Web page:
Scattered in between bases are various sites where you can create additional structures, and you are again forced to choose how to utilize these precious, limited areas for growth. Smaller plots allow you to build economic choices like farms, which boost income, or more militaristic constructions, such as watchtowers. Some of these scattered plots allow you to build powerful citadels, which allow you to gain a foothold on a particular front, or perhaps create a smaller version of your base, utilizing more economic additions to your empire. Control of these smaller, isolated territories is a big part of the early and mid game, and you’ll find yourself frequently fending off incursions against various parts of the map — and sometimes, early attacks against your base. The skirmishes between territories eventually evolve into massive siege battles as the various players grow their economies, and its exciting to see the vast ranks of units advancing on each other and clashing to devastating results. It’s by no accident that matches inevitably focus heavily on siege battles — this was an intentional design choice by the mod devs, as they believed this better reflected the nature of the Tolkien universe, wherein the story’s major pivotal points were determined by grand siege battles. (Battle for Helm’s Deep, Battle of Osgiliath, etc.) It’s both exciting and terrifying to watch enemies armies assault your walls and fortifications as they pit themselves against the defenses you’ve been preparing for most of the match.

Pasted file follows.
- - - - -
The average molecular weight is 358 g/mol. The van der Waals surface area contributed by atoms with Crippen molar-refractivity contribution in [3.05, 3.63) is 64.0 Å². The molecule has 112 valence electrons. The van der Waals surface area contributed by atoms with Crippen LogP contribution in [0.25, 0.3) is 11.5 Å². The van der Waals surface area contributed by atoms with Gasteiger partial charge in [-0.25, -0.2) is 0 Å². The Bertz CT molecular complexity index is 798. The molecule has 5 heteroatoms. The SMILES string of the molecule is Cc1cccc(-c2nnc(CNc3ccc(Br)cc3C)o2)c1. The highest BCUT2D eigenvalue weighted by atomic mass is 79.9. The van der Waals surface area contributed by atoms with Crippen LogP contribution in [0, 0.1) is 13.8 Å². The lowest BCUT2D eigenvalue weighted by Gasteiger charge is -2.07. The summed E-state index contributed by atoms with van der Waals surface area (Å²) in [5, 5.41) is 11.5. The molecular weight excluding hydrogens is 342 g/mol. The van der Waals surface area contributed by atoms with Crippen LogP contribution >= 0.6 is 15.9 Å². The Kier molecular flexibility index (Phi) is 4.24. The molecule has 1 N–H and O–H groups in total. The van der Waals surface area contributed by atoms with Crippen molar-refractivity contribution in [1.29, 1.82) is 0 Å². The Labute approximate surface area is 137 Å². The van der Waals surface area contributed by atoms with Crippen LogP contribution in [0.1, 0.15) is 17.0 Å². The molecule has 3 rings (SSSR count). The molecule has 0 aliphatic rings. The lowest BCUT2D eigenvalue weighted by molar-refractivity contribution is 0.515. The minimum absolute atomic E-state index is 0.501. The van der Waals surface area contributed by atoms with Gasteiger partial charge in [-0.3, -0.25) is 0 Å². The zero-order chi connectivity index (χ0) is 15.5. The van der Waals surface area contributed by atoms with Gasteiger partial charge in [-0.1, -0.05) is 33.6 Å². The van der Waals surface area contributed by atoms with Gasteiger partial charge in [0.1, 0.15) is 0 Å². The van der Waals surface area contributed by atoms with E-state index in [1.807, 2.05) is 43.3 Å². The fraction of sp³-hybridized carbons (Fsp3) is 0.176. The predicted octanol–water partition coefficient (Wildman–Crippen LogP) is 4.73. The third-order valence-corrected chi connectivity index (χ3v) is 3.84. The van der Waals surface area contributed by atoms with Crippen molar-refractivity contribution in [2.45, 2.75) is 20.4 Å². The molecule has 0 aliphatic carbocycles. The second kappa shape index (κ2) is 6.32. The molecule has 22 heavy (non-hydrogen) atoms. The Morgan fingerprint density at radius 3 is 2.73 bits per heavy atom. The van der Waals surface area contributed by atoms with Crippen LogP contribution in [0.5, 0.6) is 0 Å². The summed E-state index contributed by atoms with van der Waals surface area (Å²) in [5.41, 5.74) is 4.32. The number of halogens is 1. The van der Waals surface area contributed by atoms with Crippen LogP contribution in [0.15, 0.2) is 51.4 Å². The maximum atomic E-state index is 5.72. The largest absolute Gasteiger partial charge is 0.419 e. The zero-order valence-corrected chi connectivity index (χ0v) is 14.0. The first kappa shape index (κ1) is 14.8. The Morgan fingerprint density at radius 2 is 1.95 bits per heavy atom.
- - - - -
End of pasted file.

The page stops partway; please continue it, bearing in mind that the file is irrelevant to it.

The combat itself is robust, with a basic approach that becomes more complicated as the match progresses. All units belong to a particular type, such as infantry, pikeman, cavalry, archer, etc, with different types being more effective versus the other. This kind of rock-paper-scissors mechanic is nothing new in a game of this genre, though I must commend how the tool tips and unit information clearly tell you what types of units can counter each. This is made more dynamic by the special abilities of units, who can utilize unique attacks, spells or formations to give them an edge in specific situations. Gondor and Arnor’s generic infantry units can assume a defensive stance that grants them bonuses to armor but severely penalizes their speed, for example, and most pikemen can assume a porcupine stance to similar effect. It sounds easy to keep track of, but once more and more units populate the battlefields, it becomes a challenge to make sure your units are where they need to be to maximize enemy deaths while keeping your own casualties to a minimum.